Health experts have warned the government that it needs to increase efforts to ensure more young adults are vaccinated against Covid-19 – as a matter of urgency.
They fear the current low take-up of jabs among 18- to 25-year-olds could lead to a pile-up of vaccine campaigns in September, when other groups are scheduled to get booster injections and also to be inoculated against influenza. Daarby, they argue that vaccines also have a crucial role to play in protecting young adults against long Covid, which is now recognised as a serious problem associated with the disease.
At present, less than 60% of young people have been given a first dose of vaccine and, because they will then have to wait for eight weeks for a second dose, newly inoculated individuals will only be ready for their second jab in September, when a booster campaign of third jabs for older people may be launched, along with the flu programme.
“The issue of vaccine take-up with young adults is a real concern. We need to get higher uptake in the 18- to 25-year-old age group to give us the high levels of immunity that we need as we move into autumn and winter,” said Doug Brown, chief executive of the British Society for Immunology.
“The government needs to redouble efforts to engage younger people," hy het bygevoeg. “And they need to do that in ways that are more likely to influence them – for example, by using social media.”
In September, the government wants 35 million flu vaccines delivered, plus second doses for under 30s, jabs for vulnerable 12- to 15-year-olds, as well as the potential booster campaign and a pledge not to leave behind any unvaccinated person who changes their mind.
Chris Hopson, chief executive of NHS Providers, gesê: “Given the current take-up rate, vaccinating the under-30s is going to take us longer than hoped. If people haven’t had their first dose by now, their second will be scheduled for September.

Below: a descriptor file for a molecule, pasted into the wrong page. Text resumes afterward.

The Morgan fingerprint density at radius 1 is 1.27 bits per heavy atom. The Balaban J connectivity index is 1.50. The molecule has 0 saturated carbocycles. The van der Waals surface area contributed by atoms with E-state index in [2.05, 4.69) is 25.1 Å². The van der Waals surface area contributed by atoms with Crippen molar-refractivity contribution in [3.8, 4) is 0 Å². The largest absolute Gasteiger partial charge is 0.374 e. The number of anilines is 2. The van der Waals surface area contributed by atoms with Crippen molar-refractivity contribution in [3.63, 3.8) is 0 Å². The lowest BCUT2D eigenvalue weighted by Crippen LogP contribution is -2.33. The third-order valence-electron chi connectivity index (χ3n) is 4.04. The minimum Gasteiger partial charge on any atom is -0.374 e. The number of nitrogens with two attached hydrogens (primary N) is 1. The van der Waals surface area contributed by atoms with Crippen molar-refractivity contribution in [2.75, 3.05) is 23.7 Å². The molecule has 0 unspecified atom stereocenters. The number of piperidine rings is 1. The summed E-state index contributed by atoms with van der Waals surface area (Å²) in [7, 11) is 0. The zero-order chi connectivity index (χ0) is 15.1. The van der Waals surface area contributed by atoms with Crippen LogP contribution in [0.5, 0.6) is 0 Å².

“The slower it takes to get through those cohorts, the more clash we will have with the other vaccine tasks and there will be a larger challenge for the NHS, because the service will need to deliver five different vaccine tasks at the same time. If you add all that together, it’s a highly complex [operation].”
Professor Anthony Harnden, deputy chair of the Joint Committee of Vaccination and Immunisation, said the booster campaign would be an important insurance policy for vulnerable people, in case their immunity began to fade. “We want to give a boost to those vulnerable groups, starting in September, because we know the older groups are much more at risk, and they had the vaccine a considerable time ago.”
The committee has given an interim recommendation for a booster campaign to allow the NHS to plan one.
Another focus for concern is the issue of antibody levels. These are known to decline months after a second jab is given but it is not yet clear if this is associated with a loss of vaccine effectiveness. Other parts of the immune system – memory B cells and T cells – could still be operating fully, maintaining effectiveness.
“For many of the vaccines that we’ve used, historically, we haven’t needed boosters, because the virus continues to circulate, and we get boosted naturally. We don’t know if that’s happening,” said Professor Eleanor Riley of Edinburgh University.
She added that it was not clear whether a booster campaign would be needed. “I’m not sure that we have enough data yet to say that we actually need to do boosters. We don’t know if we need them.
“Giving them is going to be expensive and time-consuming. But it might be better than taking the risk of not giving them.”